How to Determine Business Deductions and Do Your Accounting Based on Cash Or Accrual

Business Deductions
One of the things I try to remind people of is to always be thinking. It’s not only the obvious expenses of your business, there are a lot of other business deductions you should be thinking about. Obviously if you spend $100 to replace a window that’s a business expense – that’s as clear as day.
What I’m talking about is if you have to drive over to your property to pick up rent, that mileage is a business expense and it’s deductible. You should be tracking it and deducting it.
If you use part of your home office or your home to do your accounting to run your business, you can deduct a portion of your home expenses. These are things that are not that intuitive.
Any sort of educational material – books and things like that – are deductible. If you have to wear specialized clothing – work clothes, boots or anything like that as part of your business – they’re all deductible. Think outside the box a little bit in terms of additional expenses that maybe are not quite so obvious to you, but they are business expenses and really should be deducted.
Cash Versus Accrual
We talked about the income statement. One of things I want to talk about is what I call cash versus accrual. There are two ways to do any real financial accounting. You can do it on a cash basis or on an accrual basis. I’ll explain both of these.
A cash basis is you only book either an expense or an income when the cash is received. For example if your rent is $1,000 and you received $1,000 on Sept. 3rd you would book an income of $1,000 for September. That would be simple.
Then October comes along. The tenant pays you $1,000 in October and so you would book $1,000 in October. It’s very simple.
However, let’s say your tenant for some odd reason – hopefully it doesn’t happen – doesn’t pay you in September. They have a problem, maybe the checks got delayed, a new job or whatever and they have a gap.
They say, “I’ll pay you October 2nd but I’ll pay you both months.” You say that’s fine. On October 2nd you get a $2,000 check. In the cash basis accounting you would not book any income for September. You would book $2,000 in October. That is true cash accounting.
Accrual would be the opposite. You would book it in September because even though he didn’t pay you then you earned it in September. You earned it in October. So you would show $1,000 in September and $1,000 in October, even though you got paid $2,000 in October.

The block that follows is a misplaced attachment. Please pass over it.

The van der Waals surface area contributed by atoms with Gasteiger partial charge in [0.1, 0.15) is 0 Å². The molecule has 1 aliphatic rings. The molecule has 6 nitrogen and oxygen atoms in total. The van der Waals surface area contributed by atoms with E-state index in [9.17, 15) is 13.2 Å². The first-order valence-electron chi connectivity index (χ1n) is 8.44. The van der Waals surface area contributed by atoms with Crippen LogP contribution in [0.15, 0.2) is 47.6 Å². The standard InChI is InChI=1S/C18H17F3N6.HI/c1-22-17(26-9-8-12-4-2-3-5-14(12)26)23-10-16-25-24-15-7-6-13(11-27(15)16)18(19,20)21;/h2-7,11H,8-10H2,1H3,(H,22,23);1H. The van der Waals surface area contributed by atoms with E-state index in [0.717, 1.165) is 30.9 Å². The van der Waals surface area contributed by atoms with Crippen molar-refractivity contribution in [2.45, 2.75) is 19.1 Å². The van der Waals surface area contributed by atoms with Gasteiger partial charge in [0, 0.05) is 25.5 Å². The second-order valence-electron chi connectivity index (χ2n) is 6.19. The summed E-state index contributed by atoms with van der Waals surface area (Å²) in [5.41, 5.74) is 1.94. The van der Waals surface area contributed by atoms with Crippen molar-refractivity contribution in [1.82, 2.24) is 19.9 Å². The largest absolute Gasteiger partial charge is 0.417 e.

The accrual accounting kind of smooths things out. In cash accounting things only happen when cash hits your accounts.
Expenses are really where accrual accounting really becomes the preferred method. Things like real estate taxes maybe you pay once a year. Let’s say your taxes are $1,200. In the accrual based accounting you would be booking every single month $100 real estate taxes, even though you don’t pay it until the end of the year. You would still be booking that expense $100 each month.
On a cash basis you would book nothing all year and then on the month you paid the $1,200 you would book $1,200. The weakness of cash account is it does show some variability and accrual account will smooth things out. Either one is fine for your typical landlord.
The only thing I recommend here is do not go back and forth. I’m speaking from experience. I’ve done a little bit of this. I’d use a little bit of cash, I’d use a little bit of accrual – sometimes I’d go back and forth a little bit.
I really recommend that you pick one or the other and stick with it. When you go to do your tax returns you can use either one. You just have to declare it when you do your tax returns. If you’re going to pick one, stick with it. That’s really the important feature here.

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